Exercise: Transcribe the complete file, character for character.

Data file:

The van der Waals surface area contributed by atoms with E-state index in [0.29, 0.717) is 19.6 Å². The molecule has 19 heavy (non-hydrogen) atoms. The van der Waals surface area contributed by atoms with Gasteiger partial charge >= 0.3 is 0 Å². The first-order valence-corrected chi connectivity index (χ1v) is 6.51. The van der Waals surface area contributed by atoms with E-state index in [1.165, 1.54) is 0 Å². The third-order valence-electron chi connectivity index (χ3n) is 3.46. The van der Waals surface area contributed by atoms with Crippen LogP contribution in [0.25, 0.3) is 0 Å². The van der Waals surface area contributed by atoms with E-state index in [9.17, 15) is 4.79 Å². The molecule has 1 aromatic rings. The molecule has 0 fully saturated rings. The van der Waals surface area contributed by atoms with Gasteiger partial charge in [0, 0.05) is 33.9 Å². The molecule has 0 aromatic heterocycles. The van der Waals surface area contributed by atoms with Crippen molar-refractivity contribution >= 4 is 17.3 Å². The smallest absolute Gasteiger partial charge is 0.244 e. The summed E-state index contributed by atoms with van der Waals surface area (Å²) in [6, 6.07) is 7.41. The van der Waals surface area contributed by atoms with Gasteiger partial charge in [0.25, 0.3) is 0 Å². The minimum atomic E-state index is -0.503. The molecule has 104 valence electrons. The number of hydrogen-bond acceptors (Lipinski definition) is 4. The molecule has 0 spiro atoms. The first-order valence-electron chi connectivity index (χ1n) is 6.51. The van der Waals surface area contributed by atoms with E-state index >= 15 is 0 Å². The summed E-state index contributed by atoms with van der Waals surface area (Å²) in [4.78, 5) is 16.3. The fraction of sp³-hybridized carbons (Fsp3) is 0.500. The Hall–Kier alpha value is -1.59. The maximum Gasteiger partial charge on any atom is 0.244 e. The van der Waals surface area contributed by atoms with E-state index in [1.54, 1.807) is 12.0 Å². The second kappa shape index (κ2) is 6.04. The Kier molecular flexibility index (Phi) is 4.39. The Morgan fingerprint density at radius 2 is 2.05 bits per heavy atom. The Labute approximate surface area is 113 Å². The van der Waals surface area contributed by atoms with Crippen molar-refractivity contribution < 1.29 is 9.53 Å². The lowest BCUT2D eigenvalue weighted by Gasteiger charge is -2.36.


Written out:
The van der Waals surface area contributed by atoms with E-state index in [0.29, 0.717) is 19.6 Å². The molecule has 19 heavy (non-hydrogen) atoms. The van der Waals surface area contributed by atoms with Gasteiger partial charge >= 0.3 is 0 Å². The first-order valence-corrected chi connectivity index (χ1v) is 6.51. The van der Waals surface area contributed by atoms with E-state index in [1.165, 1.54) is 0 Å². The third-order valence-electron chi connectivity index (χ3n) is 3.46. The van der Waals surface area contributed by atoms with Crippen LogP contribution in [0.25, 0.3) is 0 Å². The van der Waals surface area contributed by atoms with E-state index in [9.17, 15) is 4.79 Å². The molecule has 1 aromatic rings. The molecule has 0 fully saturated rings. The van der Waals surface area contributed by atoms with Gasteiger partial charge in [0, 0.05) is 33.9 Å². The molecule has 0 aromatic heterocycles. The van der Waals surface area contributed by atoms with Crippen molar-refractivity contribution >= 4 is 17.3 Å². The smallest absolute Gasteiger partial charge is 0.244 e. The summed E-state index contributed by atoms with van der Waals surface area (Å²) in [6, 6.07) is 7.41. The van der Waals surface area contributed by atoms with Gasteiger partial charge in [0.25, 0.3) is 0 Å². The minimum atomic E-state index is -0.503. The molecule has 104 valence electrons. The number of hydrogen-bond acceptors (Lipinski definition) is 4. The molecule has 0 spiro atoms. The first-order valence-electron chi connectivity index (χ1n) is 6.51. The van der Waals surface area contributed by atoms with E-state index >= 15 is 0 Å². The summed E-state index contributed by atoms with van der Waals surface area (Å²) in [4.78, 5) is 16.3. The fraction of sp³-hybridized carbons (Fsp3) is 0.500. The Hall–Kier alpha value is -1.59. The maximum Gasteiger partial charge on any atom is 0.244 e. The van der Waals surface area contributed by atoms with E-state index in [1.54, 1.807) is 12.0 Å². The second kappa shape index (κ2) is 6.04. The Kier molecular flexibility index (Phi) is 4.39. The Morgan fingerprint density at radius 2 is 2.05 bits per heavy atom. The Labute approximate surface area is 113 Å². The van der Waals surface area contributed by atoms with Crippen molar-refractivity contribution < 1.29 is 9.53 Å². The lowest BCUT2D eigenvalue weighted by Gasteiger charge is -2.36.